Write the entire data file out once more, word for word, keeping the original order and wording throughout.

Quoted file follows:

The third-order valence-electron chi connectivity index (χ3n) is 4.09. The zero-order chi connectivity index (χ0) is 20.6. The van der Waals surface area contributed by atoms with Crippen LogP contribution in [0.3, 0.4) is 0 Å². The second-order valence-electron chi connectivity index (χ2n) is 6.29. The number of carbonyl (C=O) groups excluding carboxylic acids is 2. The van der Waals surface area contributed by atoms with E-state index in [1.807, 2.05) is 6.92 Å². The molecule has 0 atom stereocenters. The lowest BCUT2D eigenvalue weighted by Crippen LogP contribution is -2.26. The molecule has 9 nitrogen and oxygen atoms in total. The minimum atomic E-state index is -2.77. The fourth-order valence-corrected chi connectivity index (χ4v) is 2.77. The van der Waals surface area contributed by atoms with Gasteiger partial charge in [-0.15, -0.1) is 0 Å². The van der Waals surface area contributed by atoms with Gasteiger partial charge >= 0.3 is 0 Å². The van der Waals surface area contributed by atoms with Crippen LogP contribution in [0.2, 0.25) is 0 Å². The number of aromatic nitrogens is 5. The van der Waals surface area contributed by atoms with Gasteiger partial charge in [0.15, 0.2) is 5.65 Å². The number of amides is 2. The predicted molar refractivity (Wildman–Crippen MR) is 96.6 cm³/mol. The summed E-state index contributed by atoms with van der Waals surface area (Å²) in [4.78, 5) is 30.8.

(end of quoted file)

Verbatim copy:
The third-order valence-electron chi connectivity index (χ3n) is 4.09. The zero-order chi connectivity index (χ0) is 20.6. The van der Waals surface area contributed by atoms with Crippen LogP contribution in [0.3, 0.4) is 0 Å². The second-order valence-electron chi connectivity index (χ2n) is 6.29. The number of carbonyl (C=O) groups excluding carboxylic acids is 2. The van der Waals surface area contributed by atoms with E-state index in [1.807, 2.05) is 6.92 Å². The molecule has 0 atom stereocenters. The lowest BCUT2D eigenvalue weighted by Crippen LogP contribution is -2.26. The molecule has 9 nitrogen and oxygen atoms in total. The minimum atomic E-state index is -2.77. The fourth-order valence-corrected chi connectivity index (χ4v) is 2.77. The van der Waals surface area contributed by atoms with Gasteiger partial charge in [-0.15, -0.1) is 0 Å². The van der Waals surface area contributed by atoms with Gasteiger partial charge >= 0.3 is 0 Å². The van der Waals surface area contributed by atoms with Crippen LogP contribution in [0.2, 0.25) is 0 Å². The number of aromatic nitrogens is 5. The van der Waals surface area contributed by atoms with Gasteiger partial charge in [0.15, 0.2) is 5.65 Å². The number of amides is 2. The predicted molar refractivity (Wildman–Crippen MR) is 96.6 cm³/mol. The summed E-state index contributed by atoms with van der Waals surface area (Å²) in [4.78, 5) is 30.8.